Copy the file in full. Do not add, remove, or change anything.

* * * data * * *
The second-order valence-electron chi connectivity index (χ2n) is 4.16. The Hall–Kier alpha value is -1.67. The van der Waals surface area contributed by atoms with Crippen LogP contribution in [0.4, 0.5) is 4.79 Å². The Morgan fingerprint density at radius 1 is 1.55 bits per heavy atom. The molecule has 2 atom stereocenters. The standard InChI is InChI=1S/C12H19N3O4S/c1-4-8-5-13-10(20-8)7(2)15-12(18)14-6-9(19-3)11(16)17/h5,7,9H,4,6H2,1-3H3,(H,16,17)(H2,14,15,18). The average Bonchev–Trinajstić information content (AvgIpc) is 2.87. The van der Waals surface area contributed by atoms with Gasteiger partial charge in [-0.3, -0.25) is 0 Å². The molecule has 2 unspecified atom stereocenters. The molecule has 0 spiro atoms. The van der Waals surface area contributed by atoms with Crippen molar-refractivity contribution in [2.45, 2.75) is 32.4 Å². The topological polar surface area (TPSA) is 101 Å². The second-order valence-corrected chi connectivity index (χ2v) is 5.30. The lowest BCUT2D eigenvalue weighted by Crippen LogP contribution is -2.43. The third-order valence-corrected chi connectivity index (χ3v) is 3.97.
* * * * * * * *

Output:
The second-order valence-electron chi connectivity index (χ2n) is 4.16. The Hall–Kier alpha value is -1.67. The van der Waals surface area contributed by atoms with Crippen LogP contribution in [0.4, 0.5) is 4.79 Å². The Morgan fingerprint density at radius 1 is 1.55 bits per heavy atom. The molecule has 2 atom stereocenters. The standard InChI is InChI=1S/C12H19N3O4S/c1-4-8-5-13-10(20-8)7(2)15-12(18)14-6-9(19-3)11(16)17/h5,7,9H,4,6H2,1-3H3,(H,16,17)(H2,14,15,18). The average Bonchev–Trinajstić information content (AvgIpc) is 2.87. The van der Waals surface area contributed by atoms with Gasteiger partial charge in [-0.3, -0.25) is 0 Å². The molecule has 2 unspecified atom stereocenters. The molecule has 0 spiro atoms. The van der Waals surface area contributed by atoms with Crippen molar-refractivity contribution in [2.45, 2.75) is 32.4 Å². The topological polar surface area (TPSA) is 101 Å². The second-order valence-corrected chi connectivity index (χ2v) is 5.30. The lowest BCUT2D eigenvalue weighted by Crippen LogP contribution is -2.43. The third-order valence-corrected chi connectivity index (χ3v) is 3.97.